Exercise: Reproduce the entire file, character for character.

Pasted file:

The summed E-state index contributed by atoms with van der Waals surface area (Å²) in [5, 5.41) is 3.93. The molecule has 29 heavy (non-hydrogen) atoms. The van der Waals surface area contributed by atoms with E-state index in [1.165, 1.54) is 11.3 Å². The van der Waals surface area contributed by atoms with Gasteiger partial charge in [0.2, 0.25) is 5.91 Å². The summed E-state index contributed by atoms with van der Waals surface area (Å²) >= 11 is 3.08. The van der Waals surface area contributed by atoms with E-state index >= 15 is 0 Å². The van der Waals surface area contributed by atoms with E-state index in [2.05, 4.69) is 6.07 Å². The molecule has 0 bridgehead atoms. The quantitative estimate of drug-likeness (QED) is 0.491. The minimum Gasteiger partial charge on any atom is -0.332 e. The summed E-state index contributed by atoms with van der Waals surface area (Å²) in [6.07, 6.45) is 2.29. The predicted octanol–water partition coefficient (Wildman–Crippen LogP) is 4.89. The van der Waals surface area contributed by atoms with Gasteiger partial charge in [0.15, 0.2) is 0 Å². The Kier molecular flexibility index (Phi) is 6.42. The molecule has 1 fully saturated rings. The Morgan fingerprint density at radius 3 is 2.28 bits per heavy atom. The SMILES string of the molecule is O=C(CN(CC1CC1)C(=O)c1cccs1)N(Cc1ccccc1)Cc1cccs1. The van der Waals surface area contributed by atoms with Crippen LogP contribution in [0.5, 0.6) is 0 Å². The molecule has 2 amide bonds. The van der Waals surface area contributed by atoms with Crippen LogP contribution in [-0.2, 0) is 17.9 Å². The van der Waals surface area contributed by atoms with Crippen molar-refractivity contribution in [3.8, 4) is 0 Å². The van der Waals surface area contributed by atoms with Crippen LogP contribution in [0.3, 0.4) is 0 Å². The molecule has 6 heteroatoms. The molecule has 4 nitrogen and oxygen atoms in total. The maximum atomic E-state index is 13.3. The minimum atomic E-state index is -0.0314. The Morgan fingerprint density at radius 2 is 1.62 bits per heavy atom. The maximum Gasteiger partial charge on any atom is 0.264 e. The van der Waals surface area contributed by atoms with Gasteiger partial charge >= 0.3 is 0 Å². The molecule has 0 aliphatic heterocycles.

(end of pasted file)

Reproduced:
The summed E-state index contributed by atoms with van der Waals surface area (Å²) in [5, 5.41) is 3.93. The molecule has 29 heavy (non-hydrogen) atoms. The van der Waals surface area contributed by atoms with E-state index in [1.165, 1.54) is 11.3 Å². The van der Waals surface area contributed by atoms with Gasteiger partial charge in [0.2, 0.25) is 5.91 Å². The summed E-state index contributed by atoms with van der Waals surface area (Å²) >= 11 is 3.08. The van der Waals surface area contributed by atoms with E-state index >= 15 is 0 Å². The van der Waals surface area contributed by atoms with E-state index in [2.05, 4.69) is 6.07 Å². The molecule has 0 bridgehead atoms. The quantitative estimate of drug-likeness (QED) is 0.491. The minimum Gasteiger partial charge on any atom is -0.332 e. The summed E-state index contributed by atoms with van der Waals surface area (Å²) in [6.07, 6.45) is 2.29. The predicted octanol–water partition coefficient (Wildman–Crippen LogP) is 4.89. The van der Waals surface area contributed by atoms with Gasteiger partial charge in [0.15, 0.2) is 0 Å². The Kier molecular flexibility index (Phi) is 6.42. The molecule has 1 fully saturated rings. The Morgan fingerprint density at radius 3 is 2.28 bits per heavy atom. The SMILES string of the molecule is O=C(CN(CC1CC1)C(=O)c1cccs1)N(Cc1ccccc1)Cc1cccs1. The van der Waals surface area contributed by atoms with Crippen LogP contribution in [0.5, 0.6) is 0 Å². The molecule has 2 amide bonds. The van der Waals surface area contributed by atoms with Crippen LogP contribution in [-0.2, 0) is 17.9 Å². The van der Waals surface area contributed by atoms with Crippen molar-refractivity contribution in [3.8, 4) is 0 Å². The van der Waals surface area contributed by atoms with Crippen LogP contribution in [0.3, 0.4) is 0 Å². The molecule has 6 heteroatoms. The molecule has 4 nitrogen and oxygen atoms in total. The maximum atomic E-state index is 13.3. The minimum atomic E-state index is -0.0314. The Morgan fingerprint density at radius 2 is 1.62 bits per heavy atom. The maximum Gasteiger partial charge on any atom is 0.264 e. The van der Waals surface area contributed by atoms with Gasteiger partial charge >= 0.3 is 0 Å². The molecule has 0 aliphatic heterocycles.